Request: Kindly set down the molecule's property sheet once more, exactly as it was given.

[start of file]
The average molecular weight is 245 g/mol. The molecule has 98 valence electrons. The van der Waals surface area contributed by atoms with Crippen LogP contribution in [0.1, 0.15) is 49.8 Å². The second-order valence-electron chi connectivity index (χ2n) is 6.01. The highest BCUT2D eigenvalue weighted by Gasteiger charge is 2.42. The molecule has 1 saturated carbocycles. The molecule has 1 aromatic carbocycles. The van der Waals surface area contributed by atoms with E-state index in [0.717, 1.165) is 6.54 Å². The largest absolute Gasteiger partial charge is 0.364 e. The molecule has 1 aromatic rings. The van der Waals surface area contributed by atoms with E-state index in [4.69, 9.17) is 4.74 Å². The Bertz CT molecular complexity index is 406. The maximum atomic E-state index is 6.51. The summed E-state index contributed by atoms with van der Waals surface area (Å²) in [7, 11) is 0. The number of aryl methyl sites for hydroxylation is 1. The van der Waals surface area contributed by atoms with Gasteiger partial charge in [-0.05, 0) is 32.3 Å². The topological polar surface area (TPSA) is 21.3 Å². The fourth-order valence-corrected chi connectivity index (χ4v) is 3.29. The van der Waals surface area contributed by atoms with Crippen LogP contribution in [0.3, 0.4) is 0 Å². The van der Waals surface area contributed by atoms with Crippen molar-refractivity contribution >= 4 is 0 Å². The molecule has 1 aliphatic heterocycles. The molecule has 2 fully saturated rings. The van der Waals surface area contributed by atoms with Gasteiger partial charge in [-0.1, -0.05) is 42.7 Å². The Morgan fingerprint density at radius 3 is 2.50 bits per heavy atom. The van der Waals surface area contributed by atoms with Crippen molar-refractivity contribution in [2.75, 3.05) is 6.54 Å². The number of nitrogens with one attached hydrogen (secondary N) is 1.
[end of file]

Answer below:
The average molecular weight is 245 g/mol. The molecule has 98 valence electrons. The van der Waals surface area contributed by atoms with Crippen LogP contribution in [0.1, 0.15) is 49.8 Å². The second-order valence-electron chi connectivity index (χ2n) is 6.01. The highest BCUT2D eigenvalue weighted by Gasteiger charge is 2.42. The molecule has 1 saturated carbocycles. The molecule has 1 aromatic carbocycles. The van der Waals surface area contributed by atoms with E-state index in [0.717, 1.165) is 6.54 Å². The largest absolute Gasteiger partial charge is 0.364 e. The molecule has 1 aromatic rings. The van der Waals surface area contributed by atoms with E-state index in [4.69, 9.17) is 4.74 Å². The Bertz CT molecular complexity index is 406. The maximum atomic E-state index is 6.51. The summed E-state index contributed by atoms with van der Waals surface area (Å²) in [7, 11) is 0. The number of aryl methyl sites for hydroxylation is 1. The van der Waals surface area contributed by atoms with Gasteiger partial charge in [-0.05, 0) is 32.3 Å². The topological polar surface area (TPSA) is 21.3 Å². The fourth-order valence-corrected chi connectivity index (χ4v) is 3.29. The van der Waals surface area contributed by atoms with Crippen LogP contribution in [0.3, 0.4) is 0 Å². The van der Waals surface area contributed by atoms with Crippen molar-refractivity contribution >= 4 is 0 Å². The molecule has 1 aliphatic heterocycles. The molecule has 2 fully saturated rings. The van der Waals surface area contributed by atoms with Gasteiger partial charge in [-0.1, -0.05) is 42.7 Å². The Morgan fingerprint density at radius 3 is 2.50 bits per heavy atom. The van der Waals surface area contributed by atoms with Crippen molar-refractivity contribution in [2.75, 3.05) is 6.54 Å². The number of nitrogens with one attached hydrogen (secondary N) is 1.